Sound: I first heard this group from a buddy of mine. He let me borrow the “For Those Who Have Heart” record; and what could I say? The sound with this record is quite great quality, for the first record, that’s of a group. They combine punk pop choruses that are delicious and hardcore dislocations. Both are my favourite genres. Jeremy’s singing is awesome. He’s sort of an emo/punk voice but you could not even tell it was him doing the screaming when he gets to the metal dysfunctions. His screaming is really low and he’s simply awesome. Incredibly strong. I give an 8 only due to the quality of the record to the sound.
Day are a basic in Victory Records’ time slot with a strong fan base assembled around their chaotic live shows. And Their Name Was Treason (Re-released on Victory with new art as “Old Record”)is a solid appearance at the group before higher quality record. Is an extremely solid, listenable effort showcasing the group’s skill at combining Melodi- punk-pop and metal guitars and the sing growl combo of Jeremy.
Lyrics:Jeremy is among the finest vocalists of Hardcore, with a low, creepy death growl and an excellent singing voice. The tender You Had Me At Hello is an excellent change of pace in from what could be called a Hardcore ballad. The quality of the vocals is incredible, but better gear has brought the finest of them out on the Victory releases.
I really adore the lyrics. Most folks do not locate lyrics about passing and heartbreak really great. The lyrics with this record will surprise you. They provide you with an exceptional feel on his emotions. The tune “You Had Me at Hello” is somewhat cheesy but y’know. The lyrics go great. Ranging from heartbreak refrains to dislocations that are fatal. I give a 9 to the lyrics on the record.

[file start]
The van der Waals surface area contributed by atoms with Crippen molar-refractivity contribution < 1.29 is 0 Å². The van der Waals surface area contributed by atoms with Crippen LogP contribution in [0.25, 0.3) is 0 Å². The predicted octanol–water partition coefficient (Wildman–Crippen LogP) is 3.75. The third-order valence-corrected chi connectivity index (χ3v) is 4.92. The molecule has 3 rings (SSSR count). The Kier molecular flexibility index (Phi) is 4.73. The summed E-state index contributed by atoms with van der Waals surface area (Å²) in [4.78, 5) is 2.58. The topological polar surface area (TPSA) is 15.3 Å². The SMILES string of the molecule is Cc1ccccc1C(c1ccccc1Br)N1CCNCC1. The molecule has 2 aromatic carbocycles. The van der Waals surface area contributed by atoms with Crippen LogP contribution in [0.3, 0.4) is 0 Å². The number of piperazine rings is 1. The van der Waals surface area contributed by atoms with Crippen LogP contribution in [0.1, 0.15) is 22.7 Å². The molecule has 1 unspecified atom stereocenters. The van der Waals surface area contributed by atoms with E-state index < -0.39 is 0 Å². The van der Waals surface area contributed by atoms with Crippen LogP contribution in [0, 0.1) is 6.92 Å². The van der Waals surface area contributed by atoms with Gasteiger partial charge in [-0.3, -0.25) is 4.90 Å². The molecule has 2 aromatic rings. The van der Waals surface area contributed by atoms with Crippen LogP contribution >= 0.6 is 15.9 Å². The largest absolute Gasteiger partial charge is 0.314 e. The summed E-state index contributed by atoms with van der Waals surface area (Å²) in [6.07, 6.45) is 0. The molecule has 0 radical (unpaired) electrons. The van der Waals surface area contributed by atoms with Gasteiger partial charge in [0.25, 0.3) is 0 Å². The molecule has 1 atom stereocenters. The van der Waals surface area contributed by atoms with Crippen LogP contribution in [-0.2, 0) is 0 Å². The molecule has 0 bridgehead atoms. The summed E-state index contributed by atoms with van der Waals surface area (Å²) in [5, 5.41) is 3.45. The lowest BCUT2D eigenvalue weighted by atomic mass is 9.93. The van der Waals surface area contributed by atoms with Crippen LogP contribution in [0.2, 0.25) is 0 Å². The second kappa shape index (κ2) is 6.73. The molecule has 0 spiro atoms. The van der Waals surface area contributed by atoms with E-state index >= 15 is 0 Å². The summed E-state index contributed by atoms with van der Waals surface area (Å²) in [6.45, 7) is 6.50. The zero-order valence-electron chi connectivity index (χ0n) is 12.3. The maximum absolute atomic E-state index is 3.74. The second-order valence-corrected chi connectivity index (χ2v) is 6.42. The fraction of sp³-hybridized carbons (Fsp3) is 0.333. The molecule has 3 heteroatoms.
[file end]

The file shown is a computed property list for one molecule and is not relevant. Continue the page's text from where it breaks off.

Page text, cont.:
Total: Emo enthusiasts will likely choose the name of A Day to Remember’s And Their Name Was Treason quite actually, as here is still another youthful group definitely steeped because picture, now turning to adopt the apparently “next” musical craze that’s the ever more popular metalcore fashion. That is to not say they do not uncork the occasional outstanding instance of the type, such as the power pop-leaning “A Second Glance” or the very significant “1958.” But it’s possible to literally call the swaps between its tough/soft facets of the group with precision that is disturbing, having never heard the songs. No opinion on the textbook, yawn-inducing acoustic guitar ballad “You Had Me at Hello” (other than maybe: “how cute”), as well as their necessary rage movie quotation selection — from Donnie Darko — looks a little overly evident. Not actually: it is worse or no better than a thousand emocore records released during a 12-month period; but it is still but one of thousands, so good luck standing from the pack.